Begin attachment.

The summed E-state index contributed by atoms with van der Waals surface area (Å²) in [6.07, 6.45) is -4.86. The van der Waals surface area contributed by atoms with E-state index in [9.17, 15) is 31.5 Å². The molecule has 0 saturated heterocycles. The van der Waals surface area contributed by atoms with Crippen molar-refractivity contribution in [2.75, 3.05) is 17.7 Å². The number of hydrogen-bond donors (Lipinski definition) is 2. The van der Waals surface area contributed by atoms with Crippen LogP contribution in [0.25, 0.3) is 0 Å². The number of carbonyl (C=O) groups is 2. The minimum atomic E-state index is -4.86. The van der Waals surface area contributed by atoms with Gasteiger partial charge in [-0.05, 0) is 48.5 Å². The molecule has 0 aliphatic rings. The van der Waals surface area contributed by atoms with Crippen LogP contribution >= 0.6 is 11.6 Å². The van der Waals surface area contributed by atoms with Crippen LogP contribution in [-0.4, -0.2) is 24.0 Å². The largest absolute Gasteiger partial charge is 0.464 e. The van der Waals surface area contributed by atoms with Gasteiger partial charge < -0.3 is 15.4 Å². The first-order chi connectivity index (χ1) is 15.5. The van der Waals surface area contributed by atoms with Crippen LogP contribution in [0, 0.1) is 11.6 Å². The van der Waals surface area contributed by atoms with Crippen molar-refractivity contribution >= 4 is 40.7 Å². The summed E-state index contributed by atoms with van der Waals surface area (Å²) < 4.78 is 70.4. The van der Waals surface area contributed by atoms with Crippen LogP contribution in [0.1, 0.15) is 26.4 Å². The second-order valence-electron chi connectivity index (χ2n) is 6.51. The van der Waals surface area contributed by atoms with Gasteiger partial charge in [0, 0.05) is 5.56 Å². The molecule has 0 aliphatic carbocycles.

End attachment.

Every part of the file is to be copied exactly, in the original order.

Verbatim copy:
The summed E-state index contributed by atoms with van der Waals surface area (Å²) in [6.07, 6.45) is -4.86. The van der Waals surface area contributed by atoms with E-state index in [9.17, 15) is 31.5 Å². The molecule has 0 saturated heterocycles. The van der Waals surface area contributed by atoms with Crippen molar-refractivity contribution in [2.75, 3.05) is 17.7 Å². The number of hydrogen-bond donors (Lipinski definition) is 2. The van der Waals surface area contributed by atoms with Crippen LogP contribution in [0.25, 0.3) is 0 Å². The number of carbonyl (C=O) groups is 2. The minimum atomic E-state index is -4.86. The van der Waals surface area contributed by atoms with Gasteiger partial charge in [-0.05, 0) is 48.5 Å². The molecule has 0 aliphatic rings. The van der Waals surface area contributed by atoms with Crippen LogP contribution >= 0.6 is 11.6 Å². The van der Waals surface area contributed by atoms with Crippen LogP contribution in [-0.4, -0.2) is 24.0 Å². The largest absolute Gasteiger partial charge is 0.464 e. The van der Waals surface area contributed by atoms with Gasteiger partial charge < -0.3 is 15.4 Å². The first-order chi connectivity index (χ1) is 15.5. The van der Waals surface area contributed by atoms with Crippen LogP contribution in [0, 0.1) is 11.6 Å². The van der Waals surface area contributed by atoms with Crippen molar-refractivity contribution >= 4 is 40.7 Å². The summed E-state index contributed by atoms with van der Waals surface area (Å²) < 4.78 is 70.4. The van der Waals surface area contributed by atoms with Crippen LogP contribution in [0.1, 0.15) is 26.4 Å². The second-order valence-electron chi connectivity index (χ2n) is 6.51. The van der Waals surface area contributed by atoms with Gasteiger partial charge in [0, 0.05) is 5.56 Å². The molecule has 0 aliphatic carbocycles.